To create a Windows Azure application

  1. Start Visual Studio as an administrator.

  2. To create a Windows Azure project, on the menu bar, choose File, New, Project.

  3. In the C# and VB project templates that are displayed in Installed Templates, choose the Cloud template type that was updated. Choose Windows Azure Project. In the .NET Framework list, choose the target framework that you want to use.

    Create a new project
    Visual Studio 2012 and Visual Studio 2013 support both the .NET Framework 4.5 and the .NET Framework 4..

  4. In the Name text box, enter the name for your project and choose the OK button.

    The New Windows Azure Project dialog box is displayed.

    Create a new Windows Azure project.
  5. To add a web role to the solution, choose ASP.NET Web Role and then choose the right arrow. You can add multiple web and worker roles to your Windows Azure solution.

    The roles are displayed in the Windows Azure solution pane of the dialog box.

  6. To rename WebRole1 to MyWebRole, move the pointer over WebRole1and choose the pencil icon on the right side. Type the new name and then choose the Enter button. (Keyboard: Tab to move the focus to WebRole1 and press F2 to edit.)

  7. Choose the OK button. The New ASP.NET Project dialog appears. Choose Web Forms.

    Choose Web Forms.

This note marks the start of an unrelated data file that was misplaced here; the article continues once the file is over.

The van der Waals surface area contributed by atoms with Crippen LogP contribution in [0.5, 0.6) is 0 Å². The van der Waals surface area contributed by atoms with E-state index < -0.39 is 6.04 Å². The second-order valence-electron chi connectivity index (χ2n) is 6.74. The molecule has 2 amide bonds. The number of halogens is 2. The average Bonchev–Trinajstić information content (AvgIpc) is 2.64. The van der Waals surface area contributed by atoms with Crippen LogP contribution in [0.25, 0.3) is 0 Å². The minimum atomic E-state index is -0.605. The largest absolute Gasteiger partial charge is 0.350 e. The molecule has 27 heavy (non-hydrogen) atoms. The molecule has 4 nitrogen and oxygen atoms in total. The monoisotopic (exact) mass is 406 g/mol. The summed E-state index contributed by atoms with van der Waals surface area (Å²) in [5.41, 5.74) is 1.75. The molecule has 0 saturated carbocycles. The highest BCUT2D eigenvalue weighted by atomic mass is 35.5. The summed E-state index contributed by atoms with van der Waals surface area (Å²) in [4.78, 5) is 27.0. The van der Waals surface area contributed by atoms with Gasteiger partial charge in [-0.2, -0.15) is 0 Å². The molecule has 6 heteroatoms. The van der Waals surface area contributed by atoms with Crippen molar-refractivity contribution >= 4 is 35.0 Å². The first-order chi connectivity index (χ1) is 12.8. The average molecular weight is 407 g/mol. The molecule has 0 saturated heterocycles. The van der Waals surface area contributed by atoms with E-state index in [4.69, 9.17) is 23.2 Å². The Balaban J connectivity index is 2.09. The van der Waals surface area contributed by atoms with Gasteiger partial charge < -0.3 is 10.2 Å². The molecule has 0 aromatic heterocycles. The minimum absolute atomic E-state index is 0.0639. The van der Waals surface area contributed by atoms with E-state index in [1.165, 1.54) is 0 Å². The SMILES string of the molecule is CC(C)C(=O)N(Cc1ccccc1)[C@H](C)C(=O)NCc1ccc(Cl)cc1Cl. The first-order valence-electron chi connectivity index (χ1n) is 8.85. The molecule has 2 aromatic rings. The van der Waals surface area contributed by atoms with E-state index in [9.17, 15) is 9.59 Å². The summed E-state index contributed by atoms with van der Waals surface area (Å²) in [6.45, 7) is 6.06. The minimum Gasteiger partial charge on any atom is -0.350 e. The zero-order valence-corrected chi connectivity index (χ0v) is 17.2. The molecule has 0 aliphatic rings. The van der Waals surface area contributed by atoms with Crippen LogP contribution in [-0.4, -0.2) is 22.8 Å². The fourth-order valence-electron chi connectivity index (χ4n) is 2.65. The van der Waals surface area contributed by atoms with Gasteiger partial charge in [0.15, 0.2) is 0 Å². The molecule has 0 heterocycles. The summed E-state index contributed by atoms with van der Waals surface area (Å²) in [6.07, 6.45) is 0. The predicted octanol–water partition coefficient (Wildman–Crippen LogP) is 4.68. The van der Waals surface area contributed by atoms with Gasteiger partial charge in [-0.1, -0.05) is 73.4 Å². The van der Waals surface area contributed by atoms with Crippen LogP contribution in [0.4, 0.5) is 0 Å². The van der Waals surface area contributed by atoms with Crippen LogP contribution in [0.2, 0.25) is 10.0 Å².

8. To create the new Windows Azure project, choose the OK button.

    You now have a solution with the following two projects:

    • A Windows Azure project

    • A web role that is an ASP.NET web application

    The Solution Explorer view will look similar to the following illustration:


Add Code to the Web Role Project

The following procedure adds code to the web role project. This web project adds data to blob storage and writes a diagnostics message to help you debug an application. You can then run this code locally before you publish it to Windows Azure.

To add code to the Web Role project

  1. To open default.aspx in design view, open the shortcut menu for the default.aspx file and then choose View Designer.

  2. To open the toolbox, choose the Toolbox icon. To add a button to the page, open the shortcut menu for Button in the Toolbox view and choose Copy. In the editor window for Default.aspx choose Design, then open the shortcut menu and choose Paste. To add a click event handler for the button, double-click the new button that you added to the page.

  3. In the click event handler named Button1_Click, add code that will upload some text to the blob service and add a diagnostics message. To add the required Windows Azure types, add the following using statements to default.aspx.cs: